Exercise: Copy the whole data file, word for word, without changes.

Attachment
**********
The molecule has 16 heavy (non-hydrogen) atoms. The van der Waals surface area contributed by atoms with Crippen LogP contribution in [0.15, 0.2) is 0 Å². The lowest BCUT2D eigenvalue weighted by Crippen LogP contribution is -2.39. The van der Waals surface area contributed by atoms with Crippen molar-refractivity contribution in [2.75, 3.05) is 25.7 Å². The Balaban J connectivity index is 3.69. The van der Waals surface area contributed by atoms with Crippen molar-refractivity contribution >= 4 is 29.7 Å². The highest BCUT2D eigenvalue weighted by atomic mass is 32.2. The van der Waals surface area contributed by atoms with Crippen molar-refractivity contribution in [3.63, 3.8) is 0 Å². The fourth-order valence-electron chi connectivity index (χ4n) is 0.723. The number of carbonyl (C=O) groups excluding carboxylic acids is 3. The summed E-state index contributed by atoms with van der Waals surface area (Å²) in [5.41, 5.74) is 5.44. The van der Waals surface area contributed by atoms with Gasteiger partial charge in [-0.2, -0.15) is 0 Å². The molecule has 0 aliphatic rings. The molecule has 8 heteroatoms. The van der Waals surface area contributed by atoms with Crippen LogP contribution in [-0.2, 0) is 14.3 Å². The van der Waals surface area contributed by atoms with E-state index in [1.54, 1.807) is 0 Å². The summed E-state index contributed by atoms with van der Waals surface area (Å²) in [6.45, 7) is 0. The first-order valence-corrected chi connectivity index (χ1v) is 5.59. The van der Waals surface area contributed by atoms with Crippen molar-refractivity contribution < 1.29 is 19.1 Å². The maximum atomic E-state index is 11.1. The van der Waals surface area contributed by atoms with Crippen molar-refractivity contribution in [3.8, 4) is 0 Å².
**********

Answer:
The molecule has 16 heavy (non-hydrogen) atoms. The van der Waals surface area contributed by atoms with Crippen LogP contribution in [0.15, 0.2) is 0 Å². The lowest BCUT2D eigenvalue weighted by Crippen LogP contribution is -2.39. The van der Waals surface area contributed by atoms with Crippen molar-refractivity contribution in [2.75, 3.05) is 25.7 Å². The Balaban J connectivity index is 3.69. The van der Waals surface area contributed by atoms with Crippen molar-refractivity contribution >= 4 is 29.7 Å². The highest BCUT2D eigenvalue weighted by atomic mass is 32.2. The van der Waals surface area contributed by atoms with Crippen molar-refractivity contribution in [3.63, 3.8) is 0 Å². The fourth-order valence-electron chi connectivity index (χ4n) is 0.723. The number of carbonyl (C=O) groups excluding carboxylic acids is 3. The summed E-state index contributed by atoms with van der Waals surface area (Å²) in [5.41, 5.74) is 5.44. The van der Waals surface area contributed by atoms with Gasteiger partial charge in [-0.2, -0.15) is 0 Å². The molecule has 0 aliphatic rings. The molecule has 8 heteroatoms. The van der Waals surface area contributed by atoms with Crippen LogP contribution in [-0.2, 0) is 14.3 Å². The van der Waals surface area contributed by atoms with E-state index in [1.54, 1.807) is 0 Å². The summed E-state index contributed by atoms with van der Waals surface area (Å²) in [6.45, 7) is 0. The first-order valence-corrected chi connectivity index (χ1v) is 5.59. The van der Waals surface area contributed by atoms with Crippen molar-refractivity contribution < 1.29 is 19.1 Å². The maximum atomic E-state index is 11.1. The van der Waals surface area contributed by atoms with Crippen molar-refractivity contribution in [3.8, 4) is 0 Å².